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Archive for August 15th, 2007

Yahoo!NEWS: India celebrates 60th anniversary…

Posted by ElJay Arem (IMC OnAir) on August 15, 2007

by Elizabeth Roche Wed Aug 15, 9:41 AM ET

NEW DELHI (AFP) – India celebrated six decades as an independent nation, as the prime minister warned against over-confidence from the rising power’s booming economy.

In a speech from the ramparts of the capital’s 17th-century Red Fort, Prime Minister Manmohan Sing said democracy was India’s greatest achievement but warned of tough challenges ahead for the country.

Indian Prime Minister Manmohan Singh (left) arrives at the Red Fort. India celebrated six decades… (AFP Photo) AFP (Logo)
AFP Photo:
Indian Prime Minister Manmohan Singh (left) arrives
at the Red Fort. India celebrated six decades…

 

He said India, facing insurgencies from disputed Kashmir to the troubled state of Assam, would deliver strong action against “hatred and extremism” in the nation.

“The success of a secular democracy in a nation of a billion people with such diversity is viewed with admiration,” he said from behind a bullet-proof shield and a tight security cordon.

“The best is yet to come,” Singh predicted, riding a wave of optimism that India is on the threshold of becoming a superpower.

“However, we must not be over-confident,” he said. “We have a long a march ahead.”

He urged Indians to unite against “anti-democratic, anti-social and anti-national forces.”

The celebrations came a day after neighbouring Pakistan, carved out of India in 1947 at the end of British colonial rule, marked its own independence.

Helicopters patrolled the skies and sharpshooters were posted on rooftops of nearby buildings as Singh unfurled the national flag.

Thousands of school children sang patriotic songs to mark the occassion, attended by several of Singh’s cabinet ministers.

Despite the economy growing by nine percent, the prime minister pointed to poverty, the “national shame” of malnutrition, unemployment, agrarian strife, civil unrest and sectarian divide.

“We need at least a decade of hard work and of sustained growth to realise our dreams. We have to bridge the many divides in our society and work with a unity of purpose,” Singh said.

To bolster the ailing agriculture sector, he confirmed six billion dollars would be invested in agriculture.

India’s rain-dependent agriculture sector is growing at less than a quarter the pace of the overall economy. It contributes a fifth of economic output and provides a livelihood for two-thirds of the population.

Singh also called for a revolution in education and pledged to set up a pension scheme and improve health care. Some 6,000 new schools would be set up, he said.

“Poverty eradication is now a feasible goal,” Singh said, adding that rapid industrialisation was the most effective means to create new jobs.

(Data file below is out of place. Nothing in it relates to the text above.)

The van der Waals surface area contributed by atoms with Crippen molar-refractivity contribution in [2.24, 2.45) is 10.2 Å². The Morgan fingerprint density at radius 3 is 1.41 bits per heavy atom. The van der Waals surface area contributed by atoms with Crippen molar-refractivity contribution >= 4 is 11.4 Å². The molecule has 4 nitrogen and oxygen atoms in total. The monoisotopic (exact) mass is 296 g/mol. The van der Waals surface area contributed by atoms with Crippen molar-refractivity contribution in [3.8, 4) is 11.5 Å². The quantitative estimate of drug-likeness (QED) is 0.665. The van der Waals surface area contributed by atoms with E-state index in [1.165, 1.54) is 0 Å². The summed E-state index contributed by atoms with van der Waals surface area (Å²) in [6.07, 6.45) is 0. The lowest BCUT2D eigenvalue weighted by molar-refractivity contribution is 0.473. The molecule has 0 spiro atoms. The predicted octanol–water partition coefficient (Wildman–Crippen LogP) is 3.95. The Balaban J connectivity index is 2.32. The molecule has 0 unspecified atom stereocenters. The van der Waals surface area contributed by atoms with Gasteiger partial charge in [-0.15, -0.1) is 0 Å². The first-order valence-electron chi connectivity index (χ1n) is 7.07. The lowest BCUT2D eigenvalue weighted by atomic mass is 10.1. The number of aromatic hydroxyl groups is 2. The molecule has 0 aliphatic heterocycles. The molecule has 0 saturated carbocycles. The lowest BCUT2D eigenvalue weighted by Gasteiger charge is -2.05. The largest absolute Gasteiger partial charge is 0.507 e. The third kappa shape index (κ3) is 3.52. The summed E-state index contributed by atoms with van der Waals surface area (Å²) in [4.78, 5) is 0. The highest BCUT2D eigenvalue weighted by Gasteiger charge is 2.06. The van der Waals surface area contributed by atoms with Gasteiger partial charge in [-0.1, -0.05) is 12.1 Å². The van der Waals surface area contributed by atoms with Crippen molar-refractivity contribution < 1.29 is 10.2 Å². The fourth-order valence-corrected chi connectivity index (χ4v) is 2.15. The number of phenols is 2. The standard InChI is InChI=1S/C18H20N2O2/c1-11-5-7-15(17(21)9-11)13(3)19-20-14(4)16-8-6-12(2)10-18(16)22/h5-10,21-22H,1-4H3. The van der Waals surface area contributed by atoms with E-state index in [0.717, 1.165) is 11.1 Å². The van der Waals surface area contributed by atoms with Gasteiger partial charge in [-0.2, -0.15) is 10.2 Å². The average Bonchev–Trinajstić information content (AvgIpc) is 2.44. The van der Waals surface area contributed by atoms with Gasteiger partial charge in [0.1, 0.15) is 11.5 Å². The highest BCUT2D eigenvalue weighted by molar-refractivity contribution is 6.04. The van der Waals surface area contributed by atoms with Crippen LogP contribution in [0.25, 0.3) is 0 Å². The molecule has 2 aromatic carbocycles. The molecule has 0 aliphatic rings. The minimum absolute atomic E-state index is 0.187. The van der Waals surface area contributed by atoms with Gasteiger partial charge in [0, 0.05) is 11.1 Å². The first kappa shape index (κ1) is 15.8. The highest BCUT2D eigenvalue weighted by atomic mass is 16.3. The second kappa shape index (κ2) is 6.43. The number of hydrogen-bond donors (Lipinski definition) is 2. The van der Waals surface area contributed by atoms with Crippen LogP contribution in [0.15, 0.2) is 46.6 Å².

Some of his views were echoed by young urban Indians in an opinion poll for The Hindustan Times.

Some 52 percent of the 1,247 respondents between the ages of 16-25 said they were proud of India’s democracy.

“Young and rocking — this is the popular image of India as it begins celebrating its 60th birthday as a free nation,” the daily said in an editorial.

The Times of India splashed on its front page that India was “60 and getting sexier.”

“There’s plenty to look forward to. The next 60 years hopefully will be better than the last,” the daily said.

The anniversary was marked by tight security with aircraft, combat troops and tens of thousands of security forces deployed after threats by Al-Qaeda and separatist rebels.

In the capital, some 70,000 police and paramilitary troops were on duty.

In restive Kashmir, a strike called by the state’s separatist alliance cleared the streets of the summer capital Srinagar and shut all shops and businesses.

Kashmiri militants mark independence as a “black day”. Britain’s withdrawal from the sub-continent led to the partition of India, the birth of Pakistan and the division of Kashmir between them.

Kashmir Chief Minister Ghulam Nabi Azad urged militants to shun violence “for peace and prosperity” in the Himalayan state.

Police said troops Tuesday shot dead two militants in northern Kashmir’s Bandipora town, a day after a grenade killed three people and wounded 19 in the market there.

Police also defused a bomb attached to an Indian flag in southern Banihal town.

Four explosions rocked northeastern Assam state on Wednesday, police said but no one was reported hurt. A wave of separatist attacks in Assam has left 36 people dead in the past week.

In parts of eastern India, celebrations were cancelled because of threats from Maoist rebels, who hoisted black flags in protest.

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India and Pakistan at crossroads as they celebrate 60 years of independence